As part of his presentation, Sabino explained that elected officials are ultimately responsible for the financial health of their respective district and the compliance of their office. He also discussed proper procedures, protocols and resolutions that officials can use for not only addressing the rigors of a New York State audit but also improve their business management practices.
Once upon a time, there was a cobbler whose child ran around town without any shoes.
“Look at her,” one villager whispered to another. “Barefoot again! Is he such a workaholic he can’t make his own daughter one pair of shoes?”
“Maybe he’s lazy,” continued a third. “Or greedy, and wants to keep all the merchandise for himself.”
Nice work by John Owens on the “...Buttafuocoed” article (Anton Weekly, March 22). His take on what is needed to revitalize Long Island makes a great deal of sense. The problem, as I see it, is that we lack political leadership that has any sense of vision for this area. The politicians are too vested in partisan politics and patronage. They lack the intelligence, experience and commitment to develop any bold, creative solutions to Long Island’s challenges.
Having lived in Nassau for over 40 years and having worked in Suffolk for 20 years, it never ceases to amaze me how dysfunctional the governmental process is in both counties. It is a half-century history of one stupid decision after another; one missed opportunity after another. For this to happen in a state as great as New York, and in close proximity to a city as vibrant as NYC, is embarrassing and destructive.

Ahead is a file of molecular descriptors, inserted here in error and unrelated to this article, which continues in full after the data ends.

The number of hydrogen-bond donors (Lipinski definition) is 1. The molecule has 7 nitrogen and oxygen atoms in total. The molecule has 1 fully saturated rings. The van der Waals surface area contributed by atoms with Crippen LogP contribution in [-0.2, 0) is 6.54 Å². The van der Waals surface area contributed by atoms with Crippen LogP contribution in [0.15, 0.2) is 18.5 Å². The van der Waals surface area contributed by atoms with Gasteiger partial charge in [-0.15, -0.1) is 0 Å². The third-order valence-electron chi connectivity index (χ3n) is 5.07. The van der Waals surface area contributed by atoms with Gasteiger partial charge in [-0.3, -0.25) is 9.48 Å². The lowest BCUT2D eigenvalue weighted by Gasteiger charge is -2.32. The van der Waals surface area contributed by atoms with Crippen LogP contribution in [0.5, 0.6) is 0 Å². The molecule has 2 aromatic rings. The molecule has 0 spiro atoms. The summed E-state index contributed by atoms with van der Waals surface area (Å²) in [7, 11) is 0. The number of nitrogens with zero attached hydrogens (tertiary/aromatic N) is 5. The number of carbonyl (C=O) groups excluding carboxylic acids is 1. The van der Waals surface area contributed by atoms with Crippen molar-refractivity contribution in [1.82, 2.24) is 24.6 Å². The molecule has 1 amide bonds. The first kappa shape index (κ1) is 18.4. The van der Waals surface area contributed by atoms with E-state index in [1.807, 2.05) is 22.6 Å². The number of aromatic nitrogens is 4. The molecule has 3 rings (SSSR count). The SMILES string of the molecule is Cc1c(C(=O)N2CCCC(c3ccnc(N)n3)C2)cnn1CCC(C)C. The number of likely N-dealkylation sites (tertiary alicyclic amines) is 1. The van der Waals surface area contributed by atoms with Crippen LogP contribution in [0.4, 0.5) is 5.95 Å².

Thanks for framing the economic picture and highlighting viable initiatives so effectively.
“School boards have long supported the goals of the new teacher and principal evaluation system as a way to improve student achievement,” said NYSSBA Executive Director Timothy G. Kremer. “Our analysis, however, shows that the cost of this state initiative falls heavily on school districts. This seriously jeopardizes school districts’ ability to meet other state and federal requirements and properly serve students.”